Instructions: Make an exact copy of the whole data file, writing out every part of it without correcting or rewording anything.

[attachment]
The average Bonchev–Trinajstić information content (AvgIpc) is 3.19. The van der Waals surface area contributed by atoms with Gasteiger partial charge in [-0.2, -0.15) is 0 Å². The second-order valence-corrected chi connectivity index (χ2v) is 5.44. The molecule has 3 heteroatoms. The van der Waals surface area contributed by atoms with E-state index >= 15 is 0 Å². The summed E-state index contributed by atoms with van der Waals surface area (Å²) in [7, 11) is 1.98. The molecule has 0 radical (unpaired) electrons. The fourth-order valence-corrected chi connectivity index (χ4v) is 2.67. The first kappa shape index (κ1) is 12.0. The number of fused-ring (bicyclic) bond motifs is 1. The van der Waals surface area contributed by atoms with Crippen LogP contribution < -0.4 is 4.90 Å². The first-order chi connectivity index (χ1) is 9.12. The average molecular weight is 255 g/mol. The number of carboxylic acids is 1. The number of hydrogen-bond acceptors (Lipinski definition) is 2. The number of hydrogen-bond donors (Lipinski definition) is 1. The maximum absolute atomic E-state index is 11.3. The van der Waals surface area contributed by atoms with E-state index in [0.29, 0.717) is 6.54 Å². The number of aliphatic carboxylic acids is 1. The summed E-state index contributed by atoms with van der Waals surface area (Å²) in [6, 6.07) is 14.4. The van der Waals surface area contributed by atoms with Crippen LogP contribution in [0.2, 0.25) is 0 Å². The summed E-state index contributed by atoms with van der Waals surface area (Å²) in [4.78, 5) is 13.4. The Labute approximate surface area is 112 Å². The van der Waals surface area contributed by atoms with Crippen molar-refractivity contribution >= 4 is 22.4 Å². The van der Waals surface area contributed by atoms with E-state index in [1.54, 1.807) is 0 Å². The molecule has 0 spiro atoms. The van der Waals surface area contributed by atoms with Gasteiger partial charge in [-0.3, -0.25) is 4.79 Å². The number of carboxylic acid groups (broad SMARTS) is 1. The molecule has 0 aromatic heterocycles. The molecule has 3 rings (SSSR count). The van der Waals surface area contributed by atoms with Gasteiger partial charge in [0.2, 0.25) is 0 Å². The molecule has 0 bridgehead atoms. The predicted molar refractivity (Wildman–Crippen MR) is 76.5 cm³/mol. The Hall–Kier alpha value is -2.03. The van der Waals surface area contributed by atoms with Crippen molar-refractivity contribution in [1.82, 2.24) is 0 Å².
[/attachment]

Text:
The average Bonchev–Trinajstić information content (AvgIpc) is 3.19. The van der Waals surface area contributed by atoms with Gasteiger partial charge in [-0.2, -0.15) is 0 Å². The second-order valence-corrected chi connectivity index (χ2v) is 5.44. The molecule has 3 heteroatoms. The van der Waals surface area contributed by atoms with E-state index >= 15 is 0 Å². The summed E-state index contributed by atoms with van der Waals surface area (Å²) in [7, 11) is 1.98. The molecule has 0 radical (unpaired) electrons. The fourth-order valence-corrected chi connectivity index (χ4v) is 2.67. The first kappa shape index (κ1) is 12.0. The number of fused-ring (bicyclic) bond motifs is 1. The van der Waals surface area contributed by atoms with Crippen LogP contribution < -0.4 is 4.90 Å². The first-order chi connectivity index (χ1) is 9.12. The average molecular weight is 255 g/mol. The number of carboxylic acids is 1. The number of hydrogen-bond acceptors (Lipinski definition) is 2. The number of hydrogen-bond donors (Lipinski definition) is 1. The maximum absolute atomic E-state index is 11.3. The van der Waals surface area contributed by atoms with E-state index in [0.29, 0.717) is 6.54 Å². The number of aliphatic carboxylic acids is 1. The summed E-state index contributed by atoms with van der Waals surface area (Å²) in [6, 6.07) is 14.4. The van der Waals surface area contributed by atoms with Crippen LogP contribution in [0.2, 0.25) is 0 Å². The summed E-state index contributed by atoms with van der Waals surface area (Å²) in [4.78, 5) is 13.4. The Labute approximate surface area is 112 Å². The van der Waals surface area contributed by atoms with Crippen molar-refractivity contribution >= 4 is 22.4 Å². The van der Waals surface area contributed by atoms with E-state index in [1.54, 1.807) is 0 Å². The molecule has 0 spiro atoms. The van der Waals surface area contributed by atoms with Gasteiger partial charge in [-0.3, -0.25) is 4.79 Å². The number of carboxylic acid groups (broad SMARTS) is 1. The molecule has 0 aromatic heterocycles. The molecule has 3 rings (SSSR count). The van der Waals surface area contributed by atoms with Gasteiger partial charge in [0.2, 0.25) is 0 Å². The molecule has 0 bridgehead atoms. The predicted molar refractivity (Wildman–Crippen MR) is 76.5 cm³/mol. The Hall–Kier alpha value is -2.03. The van der Waals surface area contributed by atoms with Crippen molar-refractivity contribution in [1.82, 2.24) is 0 Å².